“Don’t Know What Shape I’m In”
Danish Artist Carl Emil Jacobsen’s US Solo Debut Stuns New York
Accustomed to exploring form and color in his works, Danish sculptor and designer Carl Emil Jacobsen has landed in New York with his first solo show in the United States with an ambitious declaration of intent. The exhibition, entitled Don’t Know What Shape I’m In and on display at the Patrick Parrish Gallery in TriBeCa, New York City, probes the “embedded potentials within forms and materials,” according to curator Henriette Noermark. The result, she adds, culminates in a “series of bold, textural and non-referential objects.”
#DenmarkInNY met with Jacobsen on the sidelines of his opening night to discuss the artist’s inspirations, drive and work process. And, above all, what it feels like to exhibit on the global stage of New York City.
How did your art career begin and how does it now feel to open your first solo exhibition in the US?
I have a background as a designer from the Design School in Kolding where I graduated in 2012. I have subsequently had my own practice and work as a teacher. My career started right after an exhibition in Copenhagen at the annual CHART art fair at Kunsthal Charlottenborg. Here, I was part of an up-and-coming area that was curated by Henriette Noermark — the same curator that I have worked with for the exhibition here in NY. It’s a great experience to exhibit in the US and especially in NY — a center for modern art.
What are your influences and inspirations? Which artists do you look to for inspiration?
I think inspiration arises in a large blend of many different elements on a more or less unconscious level. Of course, I have some of the main themes I am aware of such as color schemes, materials, sculpture theory, literature, archeology, but I think that they are equally mixed with impressions from the daily environment, such as road work on the way to the workshop, the renovation of an old house, or memories of childhood. By artists who have inspired me, I can mention Willy Ørskov, who, in particular, with his sculpture theories has had a great influence on my work. Another artist is the American-Japanese sculptor and designer Isamu Noguchi, who in a very poetic way manages to work across sculpture, design and landscape architecture.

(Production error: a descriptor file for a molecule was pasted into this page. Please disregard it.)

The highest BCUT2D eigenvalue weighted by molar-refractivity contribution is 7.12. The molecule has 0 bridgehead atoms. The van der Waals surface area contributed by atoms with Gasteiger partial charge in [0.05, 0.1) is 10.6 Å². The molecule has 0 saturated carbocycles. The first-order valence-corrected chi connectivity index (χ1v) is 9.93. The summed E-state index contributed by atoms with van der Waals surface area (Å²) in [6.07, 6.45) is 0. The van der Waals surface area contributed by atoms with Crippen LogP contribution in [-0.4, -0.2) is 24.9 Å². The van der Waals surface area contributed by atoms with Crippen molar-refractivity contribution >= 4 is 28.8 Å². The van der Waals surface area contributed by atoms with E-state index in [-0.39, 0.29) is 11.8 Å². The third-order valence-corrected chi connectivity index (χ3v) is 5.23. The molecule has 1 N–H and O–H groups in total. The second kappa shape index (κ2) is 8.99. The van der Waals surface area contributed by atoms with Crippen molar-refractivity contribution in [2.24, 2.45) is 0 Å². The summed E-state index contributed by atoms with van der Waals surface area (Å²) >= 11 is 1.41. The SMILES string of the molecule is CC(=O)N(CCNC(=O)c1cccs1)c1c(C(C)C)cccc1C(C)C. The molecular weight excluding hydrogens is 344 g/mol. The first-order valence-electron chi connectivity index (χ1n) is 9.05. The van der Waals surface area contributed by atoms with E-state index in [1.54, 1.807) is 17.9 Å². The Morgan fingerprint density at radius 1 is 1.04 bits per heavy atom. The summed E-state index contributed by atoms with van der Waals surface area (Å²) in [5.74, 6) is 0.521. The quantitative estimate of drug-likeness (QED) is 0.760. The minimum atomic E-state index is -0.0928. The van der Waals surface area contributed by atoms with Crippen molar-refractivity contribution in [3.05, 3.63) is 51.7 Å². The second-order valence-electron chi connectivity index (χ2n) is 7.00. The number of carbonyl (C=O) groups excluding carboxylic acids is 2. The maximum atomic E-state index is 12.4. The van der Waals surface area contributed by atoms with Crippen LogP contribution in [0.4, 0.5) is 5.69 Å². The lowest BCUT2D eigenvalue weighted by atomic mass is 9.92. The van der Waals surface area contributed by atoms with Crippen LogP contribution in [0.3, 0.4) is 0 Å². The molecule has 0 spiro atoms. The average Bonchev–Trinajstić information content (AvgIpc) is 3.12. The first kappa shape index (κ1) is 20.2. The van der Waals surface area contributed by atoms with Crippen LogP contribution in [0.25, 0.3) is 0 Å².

Your work is, in part, defined by the variety of materials you engage with. How do you work and use the different materials?
Yes, I consider my practice as material and process driven. It is especially in the experiments with the different materials that I find my expression. One example is the color project I have worked on the last years. Color research started as an attempt to create a site-specific and anchored color scheme. I experienced a dissonance between the landscape I was inspired by and the colors that were available in my practice. The industrially produced colors I could handle were too uniform. Therefore, I began to develop color pigments from the raw materials available around my studio. I collected stones from fields and beaches, went out to the cliffs of Mors and Bulbjerg and found old bricks from demolished buildings. The colors are now part of the exhibition at the Patrick Parrish Gallery.
Do you feel that American audiences are different to Danish ones when it comes to aesthetic sensibilities?
It is hard to come up with some general considerations as I have only experienced NY so far and it is truly a city composed of many different nationalities and cultures. But precisely that’s why NY is also an exciting place to exhibit when I get a lot of different reactions to the works and experience new angles or aspects that I did not even think about. In my work, I am very interested in scale and how objects relate to the body’s proportions and it is really striking how everything is even bigger in the United States. Just maybe, therefore, I think my works were so well received because they come with different sensibilities and sensitivity in terms and colors.
If you had carte blanche and an unlimited budget to produce a New York themed art work, what would it be?
While I exhibited in NY, I visited Dia:Beacon. It was a huge experience that gave a whole new perspective on American art. It makes such sense that the big minimalist artists are from NY, a fresh start where references to antiquity and all of Europe’s art history are not so important anymore to experience a work, here are the XL works in fluorescent tubes, rolled steel and cropped Cadillacs that are being used. A dream project could be in dialogue with the place and the works there.
Emma Petrine Søgaard Jensen is Culture Intern at Denmark In NY.